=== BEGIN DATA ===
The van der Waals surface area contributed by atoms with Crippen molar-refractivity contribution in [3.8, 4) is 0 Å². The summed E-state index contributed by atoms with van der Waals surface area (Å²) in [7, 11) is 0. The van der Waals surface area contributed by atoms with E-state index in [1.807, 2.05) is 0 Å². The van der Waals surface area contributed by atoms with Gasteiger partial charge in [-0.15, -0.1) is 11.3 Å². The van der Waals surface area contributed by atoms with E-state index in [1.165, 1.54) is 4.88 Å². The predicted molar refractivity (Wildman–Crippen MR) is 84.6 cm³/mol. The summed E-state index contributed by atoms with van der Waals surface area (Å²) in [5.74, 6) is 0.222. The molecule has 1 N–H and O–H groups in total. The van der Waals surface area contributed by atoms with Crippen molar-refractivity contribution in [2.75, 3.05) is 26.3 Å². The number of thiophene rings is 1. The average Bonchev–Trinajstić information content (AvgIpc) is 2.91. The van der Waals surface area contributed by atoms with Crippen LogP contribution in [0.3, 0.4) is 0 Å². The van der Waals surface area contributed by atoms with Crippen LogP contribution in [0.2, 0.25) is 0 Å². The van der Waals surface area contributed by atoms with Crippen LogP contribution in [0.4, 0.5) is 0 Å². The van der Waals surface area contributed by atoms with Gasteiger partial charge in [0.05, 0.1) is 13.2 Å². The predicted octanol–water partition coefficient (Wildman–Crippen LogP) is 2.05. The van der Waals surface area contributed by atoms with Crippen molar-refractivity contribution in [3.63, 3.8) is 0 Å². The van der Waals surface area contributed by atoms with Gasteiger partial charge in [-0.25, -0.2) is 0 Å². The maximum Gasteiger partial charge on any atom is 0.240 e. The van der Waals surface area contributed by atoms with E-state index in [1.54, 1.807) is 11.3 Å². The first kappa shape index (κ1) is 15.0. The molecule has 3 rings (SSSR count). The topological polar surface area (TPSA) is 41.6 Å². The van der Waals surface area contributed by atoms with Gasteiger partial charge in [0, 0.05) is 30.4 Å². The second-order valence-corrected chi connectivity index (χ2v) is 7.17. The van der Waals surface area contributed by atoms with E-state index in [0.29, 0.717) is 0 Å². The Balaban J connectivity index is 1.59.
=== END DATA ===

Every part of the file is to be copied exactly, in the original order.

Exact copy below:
The van der Waals surface area contributed by atoms with Crippen molar-refractivity contribution in [3.8, 4) is 0 Å². The summed E-state index contributed by atoms with van der Waals surface area (Å²) in [7, 11) is 0. The van der Waals surface area contributed by atoms with E-state index in [1.807, 2.05) is 0 Å². The van der Waals surface area contributed by atoms with Gasteiger partial charge in [-0.15, -0.1) is 11.3 Å². The van der Waals surface area contributed by atoms with E-state index in [1.165, 1.54) is 4.88 Å². The predicted molar refractivity (Wildman–Crippen MR) is 84.6 cm³/mol. The summed E-state index contributed by atoms with van der Waals surface area (Å²) in [5.74, 6) is 0.222. The molecule has 1 N–H and O–H groups in total. The van der Waals surface area contributed by atoms with Crippen molar-refractivity contribution in [2.75, 3.05) is 26.3 Å². The number of thiophene rings is 1. The average Bonchev–Trinajstić information content (AvgIpc) is 2.91. The van der Waals surface area contributed by atoms with Crippen LogP contribution in [0.3, 0.4) is 0 Å². The van der Waals surface area contributed by atoms with Crippen LogP contribution in [0.2, 0.25) is 0 Å². The van der Waals surface area contributed by atoms with Crippen LogP contribution in [0.4, 0.5) is 0 Å². The van der Waals surface area contributed by atoms with Gasteiger partial charge in [0.05, 0.1) is 13.2 Å². The predicted octanol–water partition coefficient (Wildman–Crippen LogP) is 2.05. The van der Waals surface area contributed by atoms with Crippen molar-refractivity contribution in [3.63, 3.8) is 0 Å². The van der Waals surface area contributed by atoms with Gasteiger partial charge in [-0.25, -0.2) is 0 Å². The maximum Gasteiger partial charge on any atom is 0.240 e. The van der Waals surface area contributed by atoms with E-state index in [1.54, 1.807) is 11.3 Å². The first kappa shape index (κ1) is 15.0. The molecule has 3 rings (SSSR count). The topological polar surface area (TPSA) is 41.6 Å². The van der Waals surface area contributed by atoms with Gasteiger partial charge in [0, 0.05) is 30.4 Å². The second-order valence-corrected chi connectivity index (χ2v) is 7.17. The van der Waals surface area contributed by atoms with E-state index in [0.29, 0.717) is 0 Å². The Balaban J connectivity index is 1.59.